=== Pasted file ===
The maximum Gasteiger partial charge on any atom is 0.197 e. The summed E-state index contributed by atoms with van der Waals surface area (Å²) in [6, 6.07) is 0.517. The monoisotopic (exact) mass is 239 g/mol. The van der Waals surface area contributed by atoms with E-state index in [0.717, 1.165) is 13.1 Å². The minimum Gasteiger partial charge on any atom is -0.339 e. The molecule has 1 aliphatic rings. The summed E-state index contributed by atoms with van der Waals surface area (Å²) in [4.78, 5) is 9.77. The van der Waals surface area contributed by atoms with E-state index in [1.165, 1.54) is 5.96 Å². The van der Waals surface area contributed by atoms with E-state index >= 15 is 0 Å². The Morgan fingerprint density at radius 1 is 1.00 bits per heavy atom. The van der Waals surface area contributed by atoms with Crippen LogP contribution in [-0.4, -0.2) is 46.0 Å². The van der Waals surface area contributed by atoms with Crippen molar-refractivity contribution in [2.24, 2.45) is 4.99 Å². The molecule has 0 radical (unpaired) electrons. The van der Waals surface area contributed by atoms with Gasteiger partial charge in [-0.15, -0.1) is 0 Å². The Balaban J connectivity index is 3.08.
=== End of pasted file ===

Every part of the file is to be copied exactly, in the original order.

The maximum Gasteiger partial charge on any atom is 0.197 e. The summed E-state index contributed by atoms with van der Waals surface area (Å²) in [6, 6.07) is 0.517. The monoisotopic (exact) mass is 239 g/mol. The van der Waals surface area contributed by atoms with E-state index in [0.717, 1.165) is 13.1 Å². The minimum Gasteiger partial charge on any atom is -0.339 e. The molecule has 1 aliphatic rings. The summed E-state index contributed by atoms with van der Waals surface area (Å²) in [4.78, 5) is 9.77. The van der Waals surface area contributed by atoms with E-state index in [1.165, 1.54) is 5.96 Å². The van der Waals surface area contributed by atoms with E-state index >= 15 is 0 Å². The Morgan fingerprint density at radius 1 is 1.00 bits per heavy atom. The van der Waals surface area contributed by atoms with Crippen LogP contribution in [-0.4, -0.2) is 46.0 Å². The van der Waals surface area contributed by atoms with Crippen molar-refractivity contribution in [2.24, 2.45) is 4.99 Å². The molecule has 0 radical (unpaired) electrons. The van der Waals surface area contributed by atoms with Gasteiger partial charge in [-0.15, -0.1) is 0 Å². The Balaban J connectivity index is 3.08.